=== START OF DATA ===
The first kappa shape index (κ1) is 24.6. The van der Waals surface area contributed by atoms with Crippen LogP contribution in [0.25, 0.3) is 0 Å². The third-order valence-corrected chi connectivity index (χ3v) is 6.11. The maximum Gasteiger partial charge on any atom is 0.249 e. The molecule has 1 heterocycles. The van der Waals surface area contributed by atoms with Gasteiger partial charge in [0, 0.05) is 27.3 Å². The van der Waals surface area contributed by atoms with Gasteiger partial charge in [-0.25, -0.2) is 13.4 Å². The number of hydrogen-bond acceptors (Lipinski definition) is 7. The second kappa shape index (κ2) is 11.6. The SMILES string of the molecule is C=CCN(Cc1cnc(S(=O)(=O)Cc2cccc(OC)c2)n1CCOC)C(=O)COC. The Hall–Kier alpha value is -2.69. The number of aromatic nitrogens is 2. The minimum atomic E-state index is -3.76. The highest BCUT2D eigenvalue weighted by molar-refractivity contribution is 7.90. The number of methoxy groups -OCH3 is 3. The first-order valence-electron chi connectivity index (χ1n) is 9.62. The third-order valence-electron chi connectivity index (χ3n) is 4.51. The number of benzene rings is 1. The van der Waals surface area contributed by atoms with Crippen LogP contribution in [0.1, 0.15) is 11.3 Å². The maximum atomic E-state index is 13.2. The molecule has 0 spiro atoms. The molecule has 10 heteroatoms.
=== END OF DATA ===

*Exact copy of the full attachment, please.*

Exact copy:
The first kappa shape index (κ1) is 24.6. The van der Waals surface area contributed by atoms with Crippen LogP contribution in [0.25, 0.3) is 0 Å². The third-order valence-corrected chi connectivity index (χ3v) is 6.11. The maximum Gasteiger partial charge on any atom is 0.249 e. The molecule has 1 heterocycles. The van der Waals surface area contributed by atoms with Gasteiger partial charge in [0, 0.05) is 27.3 Å². The van der Waals surface area contributed by atoms with Gasteiger partial charge in [-0.25, -0.2) is 13.4 Å². The number of hydrogen-bond acceptors (Lipinski definition) is 7. The second kappa shape index (κ2) is 11.6. The SMILES string of the molecule is C=CCN(Cc1cnc(S(=O)(=O)Cc2cccc(OC)c2)n1CCOC)C(=O)COC. The Hall–Kier alpha value is -2.69. The number of aromatic nitrogens is 2. The minimum atomic E-state index is -3.76. The highest BCUT2D eigenvalue weighted by molar-refractivity contribution is 7.90. The number of methoxy groups -OCH3 is 3. The first-order valence-electron chi connectivity index (χ1n) is 9.62. The third-order valence-electron chi connectivity index (χ3n) is 4.51. The number of benzene rings is 1. The van der Waals surface area contributed by atoms with Crippen LogP contribution in [0.1, 0.15) is 11.3 Å². The maximum atomic E-state index is 13.2. The molecule has 0 spiro atoms. The molecule has 10 heteroatoms.